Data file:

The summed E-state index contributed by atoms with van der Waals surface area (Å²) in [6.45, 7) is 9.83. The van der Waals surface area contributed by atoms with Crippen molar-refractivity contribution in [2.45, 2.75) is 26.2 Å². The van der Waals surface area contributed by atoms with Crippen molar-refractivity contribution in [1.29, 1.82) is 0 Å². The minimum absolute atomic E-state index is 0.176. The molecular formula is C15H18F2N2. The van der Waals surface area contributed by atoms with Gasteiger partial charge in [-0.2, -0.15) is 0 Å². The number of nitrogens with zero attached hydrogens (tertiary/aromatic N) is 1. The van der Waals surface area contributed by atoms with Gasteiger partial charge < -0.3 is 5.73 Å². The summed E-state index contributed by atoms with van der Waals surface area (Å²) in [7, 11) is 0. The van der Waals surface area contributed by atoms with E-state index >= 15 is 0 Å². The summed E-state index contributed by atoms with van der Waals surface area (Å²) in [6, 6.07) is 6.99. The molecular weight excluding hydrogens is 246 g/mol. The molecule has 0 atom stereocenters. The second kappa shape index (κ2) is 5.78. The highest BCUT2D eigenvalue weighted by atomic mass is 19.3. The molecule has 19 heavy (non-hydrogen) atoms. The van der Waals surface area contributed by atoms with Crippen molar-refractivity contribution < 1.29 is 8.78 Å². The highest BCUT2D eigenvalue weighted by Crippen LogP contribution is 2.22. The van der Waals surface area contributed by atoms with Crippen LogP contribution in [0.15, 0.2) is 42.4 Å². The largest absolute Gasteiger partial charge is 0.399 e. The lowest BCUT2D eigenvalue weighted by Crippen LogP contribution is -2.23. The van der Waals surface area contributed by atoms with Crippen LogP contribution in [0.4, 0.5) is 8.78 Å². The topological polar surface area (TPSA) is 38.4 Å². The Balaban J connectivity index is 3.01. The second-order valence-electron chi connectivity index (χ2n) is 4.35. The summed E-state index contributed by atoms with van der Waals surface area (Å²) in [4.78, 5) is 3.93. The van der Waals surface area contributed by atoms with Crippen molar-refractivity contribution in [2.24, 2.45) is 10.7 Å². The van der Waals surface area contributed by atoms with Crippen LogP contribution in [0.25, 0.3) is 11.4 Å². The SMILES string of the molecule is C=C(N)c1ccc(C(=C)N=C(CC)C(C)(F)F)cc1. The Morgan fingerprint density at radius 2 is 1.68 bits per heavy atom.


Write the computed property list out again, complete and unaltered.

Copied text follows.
The summed E-state index contributed by atoms with van der Waals surface area (Å²) in [6.45, 7) is 9.83. The van der Waals surface area contributed by atoms with Crippen molar-refractivity contribution in [2.45, 2.75) is 26.2 Å². The van der Waals surface area contributed by atoms with Crippen molar-refractivity contribution in [1.29, 1.82) is 0 Å². The minimum absolute atomic E-state index is 0.176. The molecular formula is C15H18F2N2. The van der Waals surface area contributed by atoms with Gasteiger partial charge in [-0.2, -0.15) is 0 Å². The number of nitrogens with zero attached hydrogens (tertiary/aromatic N) is 1. The van der Waals surface area contributed by atoms with Gasteiger partial charge < -0.3 is 5.73 Å². The summed E-state index contributed by atoms with van der Waals surface area (Å²) in [7, 11) is 0. The van der Waals surface area contributed by atoms with E-state index >= 15 is 0 Å². The summed E-state index contributed by atoms with van der Waals surface area (Å²) in [6, 6.07) is 6.99. The molecular weight excluding hydrogens is 246 g/mol. The molecule has 0 atom stereocenters. The second kappa shape index (κ2) is 5.78. The highest BCUT2D eigenvalue weighted by atomic mass is 19.3. The molecule has 19 heavy (non-hydrogen) atoms. The van der Waals surface area contributed by atoms with Crippen molar-refractivity contribution < 1.29 is 8.78 Å². The highest BCUT2D eigenvalue weighted by Crippen LogP contribution is 2.22. The van der Waals surface area contributed by atoms with Crippen LogP contribution in [0.15, 0.2) is 42.4 Å². The largest absolute Gasteiger partial charge is 0.399 e. The lowest BCUT2D eigenvalue weighted by Crippen LogP contribution is -2.23. The van der Waals surface area contributed by atoms with Crippen LogP contribution in [0.4, 0.5) is 8.78 Å². The topological polar surface area (TPSA) is 38.4 Å². The Balaban J connectivity index is 3.01. The second-order valence-electron chi connectivity index (χ2n) is 4.35. The summed E-state index contributed by atoms with van der Waals surface area (Å²) in [4.78, 5) is 3.93. The van der Waals surface area contributed by atoms with Crippen molar-refractivity contribution in [2.24, 2.45) is 10.7 Å². The van der Waals surface area contributed by atoms with Crippen LogP contribution in [0.25, 0.3) is 11.4 Å². The SMILES string of the molecule is C=C(N)c1ccc(C(=C)N=C(CC)C(C)(F)F)cc1. The Morgan fingerprint density at radius 2 is 1.68 bits per heavy atom.